India – Vessel scrapping volumes were ‘relatively weak’ during last decade’s shipping market boom, with an average of 6.1 million dwt reported recycled per year in the period from 2005 to 2007. However, the global recession contributed to an upturn in demolition volumes and a record 58.4 million dwt was reportedly recycled in 2012, according to Clarkson Research.
Demolition levels ′remain strong′ and 47.1 million dwt was recycled last year, according to the researcher. In the first seven months of the current year, meanwhile, 21.6 million dwt was reportedly scrapped – quite close to the long-term average of 24.9 million dwt demolished per year in the period from 1996 to 2013.
The majority of vessels have been demolished by shipbreakers in the Indian sub-continent. Scrap yards in India, Bangladesh and Pakistan accounted for over 70% of the tonnage in the first seven months of 2014. In recent years, Indian breakers have typically demolished the largest proportion and handled 30% of global scrap volumes between 2010 and 2013.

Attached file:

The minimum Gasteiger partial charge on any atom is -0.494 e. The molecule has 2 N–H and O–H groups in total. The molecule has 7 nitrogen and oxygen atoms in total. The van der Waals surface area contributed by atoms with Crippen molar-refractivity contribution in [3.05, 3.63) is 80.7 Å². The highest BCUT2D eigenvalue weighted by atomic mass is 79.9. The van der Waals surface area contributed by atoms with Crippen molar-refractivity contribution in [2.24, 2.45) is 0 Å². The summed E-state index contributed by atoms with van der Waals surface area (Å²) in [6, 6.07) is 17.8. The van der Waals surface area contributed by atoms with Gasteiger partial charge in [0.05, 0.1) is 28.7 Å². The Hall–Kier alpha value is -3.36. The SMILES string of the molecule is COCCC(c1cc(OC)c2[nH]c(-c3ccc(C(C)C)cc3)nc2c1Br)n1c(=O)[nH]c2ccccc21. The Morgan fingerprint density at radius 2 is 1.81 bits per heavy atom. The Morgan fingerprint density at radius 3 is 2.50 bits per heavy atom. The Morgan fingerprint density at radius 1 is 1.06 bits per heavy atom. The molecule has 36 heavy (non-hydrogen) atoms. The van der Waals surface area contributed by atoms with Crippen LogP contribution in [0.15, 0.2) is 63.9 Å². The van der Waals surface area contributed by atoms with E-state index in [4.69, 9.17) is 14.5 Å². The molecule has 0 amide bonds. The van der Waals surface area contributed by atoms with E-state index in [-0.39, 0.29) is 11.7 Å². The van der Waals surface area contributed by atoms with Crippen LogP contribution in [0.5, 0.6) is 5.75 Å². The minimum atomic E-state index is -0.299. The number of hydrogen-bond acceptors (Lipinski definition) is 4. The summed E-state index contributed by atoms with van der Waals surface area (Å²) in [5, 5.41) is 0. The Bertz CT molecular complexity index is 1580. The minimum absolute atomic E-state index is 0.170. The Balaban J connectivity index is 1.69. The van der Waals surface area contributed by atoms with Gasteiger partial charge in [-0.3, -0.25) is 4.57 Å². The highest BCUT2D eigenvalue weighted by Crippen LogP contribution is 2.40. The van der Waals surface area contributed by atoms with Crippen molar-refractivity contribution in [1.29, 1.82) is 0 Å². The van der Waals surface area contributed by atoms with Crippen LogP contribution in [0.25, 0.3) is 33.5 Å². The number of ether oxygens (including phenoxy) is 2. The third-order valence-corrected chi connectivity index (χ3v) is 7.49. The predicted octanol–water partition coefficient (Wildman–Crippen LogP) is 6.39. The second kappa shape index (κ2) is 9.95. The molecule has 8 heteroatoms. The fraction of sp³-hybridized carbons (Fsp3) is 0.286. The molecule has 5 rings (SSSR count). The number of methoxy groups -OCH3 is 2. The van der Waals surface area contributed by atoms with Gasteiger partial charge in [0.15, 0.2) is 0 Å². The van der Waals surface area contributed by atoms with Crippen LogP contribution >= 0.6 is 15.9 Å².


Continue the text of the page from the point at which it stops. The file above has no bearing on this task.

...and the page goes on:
′Currency volatility and political instability saw Indian breakers′ share of demolition fall to 25% last year, but their share is up at 33% in the year to date,′ Clarkson Research reports. In dwt terms, Bangladeshi scrap yards accounted for almost 60% of the demolition volumes between 2005 and 2008, but environmental disputes and competition have limited their activity to 18% of global scrap volumes in the year to date.
Pakistani breakers, meanwhile, have cornered an increasing share of the global demolition market, with their proportion rising from an average of 5% in the 2005-2008 period to 20% in 2013. And in the first seven months of 2014, their scrapping total was reportedly 4.6 million dwt.
′Chinese scrap facilities have generally been less able to compete on price with breakers in the Indian sub-continent due to the higher labour and yard costs compared to beaching,′ Clarkson Research states. ′On average, Chinese breakers scrapped 8% of the total tonnage between 2005 and 2008.′
And yet a narrowing of the scrap price differential between the Far East and the Indian sub-continent has helped increase their share of demolition volumes to an average of 21% for the 2009-2013 period, surging to 24% – or 11.2 million dwt – in 2013.
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